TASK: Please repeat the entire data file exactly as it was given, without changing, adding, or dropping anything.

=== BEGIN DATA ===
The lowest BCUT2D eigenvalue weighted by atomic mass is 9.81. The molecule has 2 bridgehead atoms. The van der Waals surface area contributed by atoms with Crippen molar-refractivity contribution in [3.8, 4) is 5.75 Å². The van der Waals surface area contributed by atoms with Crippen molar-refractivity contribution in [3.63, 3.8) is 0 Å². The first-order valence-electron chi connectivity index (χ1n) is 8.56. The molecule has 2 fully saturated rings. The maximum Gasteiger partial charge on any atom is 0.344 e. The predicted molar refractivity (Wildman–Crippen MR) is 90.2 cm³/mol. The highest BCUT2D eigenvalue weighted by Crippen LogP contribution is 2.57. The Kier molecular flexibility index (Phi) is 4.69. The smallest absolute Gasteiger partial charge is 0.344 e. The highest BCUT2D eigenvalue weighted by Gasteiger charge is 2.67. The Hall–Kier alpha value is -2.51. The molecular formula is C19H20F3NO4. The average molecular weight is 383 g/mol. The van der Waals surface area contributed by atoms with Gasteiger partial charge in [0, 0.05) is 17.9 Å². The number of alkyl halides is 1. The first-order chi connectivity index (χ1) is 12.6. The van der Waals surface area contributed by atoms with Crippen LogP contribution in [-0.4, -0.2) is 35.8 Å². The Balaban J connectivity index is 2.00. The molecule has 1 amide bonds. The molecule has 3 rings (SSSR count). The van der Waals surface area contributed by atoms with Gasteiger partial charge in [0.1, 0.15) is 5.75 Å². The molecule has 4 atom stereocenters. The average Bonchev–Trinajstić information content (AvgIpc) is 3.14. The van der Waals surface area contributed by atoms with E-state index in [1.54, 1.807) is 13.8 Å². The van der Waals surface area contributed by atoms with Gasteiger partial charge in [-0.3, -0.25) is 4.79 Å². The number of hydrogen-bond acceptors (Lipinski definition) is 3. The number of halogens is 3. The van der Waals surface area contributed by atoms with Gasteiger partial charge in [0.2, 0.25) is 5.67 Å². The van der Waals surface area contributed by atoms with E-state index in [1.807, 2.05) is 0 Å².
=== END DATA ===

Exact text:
The lowest BCUT2D eigenvalue weighted by atomic mass is 9.81. The molecule has 2 bridgehead atoms. The van der Waals surface area contributed by atoms with Crippen molar-refractivity contribution in [3.8, 4) is 5.75 Å². The van der Waals surface area contributed by atoms with Crippen molar-refractivity contribution in [3.63, 3.8) is 0 Å². The first-order valence-electron chi connectivity index (χ1n) is 8.56. The molecule has 2 fully saturated rings. The maximum Gasteiger partial charge on any atom is 0.344 e. The predicted molar refractivity (Wildman–Crippen MR) is 90.2 cm³/mol. The highest BCUT2D eigenvalue weighted by Crippen LogP contribution is 2.57. The Kier molecular flexibility index (Phi) is 4.69. The smallest absolute Gasteiger partial charge is 0.344 e. The highest BCUT2D eigenvalue weighted by Gasteiger charge is 2.67. The Hall–Kier alpha value is -2.51. The molecular formula is C19H20F3NO4. The average molecular weight is 383 g/mol. The van der Waals surface area contributed by atoms with Gasteiger partial charge in [0, 0.05) is 17.9 Å². The number of alkyl halides is 1. The first-order chi connectivity index (χ1) is 12.6. The van der Waals surface area contributed by atoms with Crippen LogP contribution in [-0.4, -0.2) is 35.8 Å². The Balaban J connectivity index is 2.00. The molecule has 1 amide bonds. The molecule has 3 rings (SSSR count). The van der Waals surface area contributed by atoms with Gasteiger partial charge in [0.1, 0.15) is 5.75 Å². The molecule has 4 atom stereocenters. The average Bonchev–Trinajstić information content (AvgIpc) is 3.14. The van der Waals surface area contributed by atoms with E-state index in [1.54, 1.807) is 13.8 Å². The van der Waals surface area contributed by atoms with Gasteiger partial charge in [-0.3, -0.25) is 4.79 Å². The number of hydrogen-bond acceptors (Lipinski definition) is 3. The number of halogens is 3. The van der Waals surface area contributed by atoms with Gasteiger partial charge in [0.2, 0.25) is 5.67 Å². The van der Waals surface area contributed by atoms with E-state index in [1.807, 2.05) is 0 Å².